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Tuesday, January 25, 2022

Alachua County Commission discusses police reform with county sheriff

Police reform in ACSO

Sheriff Sadie Darnell tells the county about how the Alachua County Sheriff's office already complies with the police reform recommendations made by the 8 Can’t Wait campaign.


The Alachua County Commission discussed past and current police reform with Alachua County Sheriff Sadie Darnell Friday.

Darnell began her presentation by discussing the 8 Can’t Wait campaign, which comprises eight policy changes recommended by Campaign Zero, for effective police reform. She said the Alachua County Sheriff’s Office already complies with all eight policies in its directive, the office’s code of conduct.

Some acts of force, such as choke holds and shooting from moving vehicles are banned by the ACSO, Darnell said. Officers must also deescalate and warn suspects before shooting.

ACSO is reworking the directive to obligate officers to intervene when they see another officer misusing force, Darnell said. The change is inspired by the murder of George Floyd, who died after officers failed to intervene when now-firedofficer Derek Chauvin stood on Floyd’s neck for more than eight minutes.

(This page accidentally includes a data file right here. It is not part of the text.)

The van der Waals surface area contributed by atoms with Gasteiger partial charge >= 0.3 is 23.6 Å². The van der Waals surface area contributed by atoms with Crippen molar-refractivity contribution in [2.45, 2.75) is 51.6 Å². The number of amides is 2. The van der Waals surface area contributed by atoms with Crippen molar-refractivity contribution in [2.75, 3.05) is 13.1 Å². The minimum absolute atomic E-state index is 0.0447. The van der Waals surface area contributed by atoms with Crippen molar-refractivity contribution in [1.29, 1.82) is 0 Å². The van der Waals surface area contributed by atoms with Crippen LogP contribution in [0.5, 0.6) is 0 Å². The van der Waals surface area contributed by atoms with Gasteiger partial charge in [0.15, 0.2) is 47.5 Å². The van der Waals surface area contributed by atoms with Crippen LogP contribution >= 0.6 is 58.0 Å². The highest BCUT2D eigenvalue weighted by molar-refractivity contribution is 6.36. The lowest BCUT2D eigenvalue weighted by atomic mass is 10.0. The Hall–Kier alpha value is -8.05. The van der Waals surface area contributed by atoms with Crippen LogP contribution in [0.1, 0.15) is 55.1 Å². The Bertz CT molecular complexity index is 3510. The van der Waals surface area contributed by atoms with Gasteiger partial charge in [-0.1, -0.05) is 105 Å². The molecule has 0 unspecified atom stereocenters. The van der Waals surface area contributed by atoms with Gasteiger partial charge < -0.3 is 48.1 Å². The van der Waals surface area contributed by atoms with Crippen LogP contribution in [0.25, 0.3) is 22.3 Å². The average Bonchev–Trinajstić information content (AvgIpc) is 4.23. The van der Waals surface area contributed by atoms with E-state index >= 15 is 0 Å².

The directive currently only requires officers to report situations where other officers misuse force, Darnell said.

The Criminal Justice Standards and Training Commission, which has 19 members who are appointed by the governor for a four year term, is under the Florida Dept. of Law Enforcement. The CJSTC oversees all Florida law enforcement agencies, including ACSO, Darnell said.

The commission can revoke officers’ certification. It also requires all officers in the state get 40 hours of training every four years, Darnell said. About 70 percent of ASCO officers are trained in crisis intervention, which teaches law enforcement how to respond to mental health crises, according to Darnell

Darnell said she is pushing to require that every deputy receives crisis intervention training.

After Darnell’s presentation, County Commissioner Mike Byerly asked her about some residents’ calls to defund the police. Darnell said she doesn’t believe police funding decreases community resources because she said sheriff deputies already carry out some of the traditional duties of social workers, mental health professionals, and child protective services.

Darnell also said the community needs law enforcement to respond to mental health or substance abuse emergencies.

“Who is going to respond effectively?” Darnell said. “That is going to be law enforcement because we are out there.”

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County Commissioner Charles Chesnut asked Darnell to explain ACSO’s use of force policy. Darnell said deadly force can only be used as a last resort when an officer’s life or resident’s life is threatened.

“If you walk away, that’s passive resistance,” Darnell said. “If you start charging at me, that’s physical resistance. If you start charging me with a knife or gun, that’s deadly force.”

Chestnut also asked Darnell about resident’s concerns about militarizing police. She said armored vehicles are an important tool to save lives during active shooter situations.